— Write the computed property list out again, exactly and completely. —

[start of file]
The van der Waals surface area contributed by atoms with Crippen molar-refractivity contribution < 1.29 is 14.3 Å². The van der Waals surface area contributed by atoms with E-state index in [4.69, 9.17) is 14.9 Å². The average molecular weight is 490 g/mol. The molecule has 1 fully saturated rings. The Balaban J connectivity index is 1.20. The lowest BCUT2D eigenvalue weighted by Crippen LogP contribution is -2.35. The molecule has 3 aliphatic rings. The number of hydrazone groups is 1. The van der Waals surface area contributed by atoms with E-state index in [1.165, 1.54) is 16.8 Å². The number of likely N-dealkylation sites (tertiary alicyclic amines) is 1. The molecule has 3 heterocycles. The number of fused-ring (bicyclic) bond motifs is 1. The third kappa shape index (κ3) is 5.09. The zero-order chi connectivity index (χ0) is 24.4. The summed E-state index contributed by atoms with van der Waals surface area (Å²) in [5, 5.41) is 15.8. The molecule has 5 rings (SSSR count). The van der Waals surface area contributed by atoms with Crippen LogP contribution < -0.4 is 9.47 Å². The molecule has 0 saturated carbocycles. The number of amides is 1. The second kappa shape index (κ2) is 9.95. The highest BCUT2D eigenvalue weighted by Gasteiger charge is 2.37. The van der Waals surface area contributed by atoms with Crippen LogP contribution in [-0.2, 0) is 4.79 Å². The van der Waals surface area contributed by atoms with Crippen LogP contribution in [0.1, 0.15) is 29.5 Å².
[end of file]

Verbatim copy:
The van der Waals surface area contributed by atoms with Crippen molar-refractivity contribution < 1.29 is 14.3 Å². The van der Waals surface area contributed by atoms with E-state index in [4.69, 9.17) is 14.9 Å². The average molecular weight is 490 g/mol. The molecule has 1 fully saturated rings. The Balaban J connectivity index is 1.20. The lowest BCUT2D eigenvalue weighted by Crippen LogP contribution is -2.35. The molecule has 3 aliphatic rings. The number of hydrazone groups is 1. The van der Waals surface area contributed by atoms with E-state index in [1.165, 1.54) is 16.8 Å². The number of likely N-dealkylation sites (tertiary alicyclic amines) is 1. The molecule has 3 heterocycles. The number of fused-ring (bicyclic) bond motifs is 1. The third kappa shape index (κ3) is 5.09. The zero-order chi connectivity index (χ0) is 24.4. The summed E-state index contributed by atoms with van der Waals surface area (Å²) in [5, 5.41) is 15.8. The molecule has 5 rings (SSSR count). The van der Waals surface area contributed by atoms with Crippen LogP contribution < -0.4 is 9.47 Å². The molecule has 0 saturated carbocycles. The number of amides is 1. The second kappa shape index (κ2) is 9.95. The highest BCUT2D eigenvalue weighted by Gasteiger charge is 2.37. The van der Waals surface area contributed by atoms with Crippen LogP contribution in [-0.2, 0) is 4.79 Å². The van der Waals surface area contributed by atoms with Crippen LogP contribution in [0.1, 0.15) is 29.5 Å².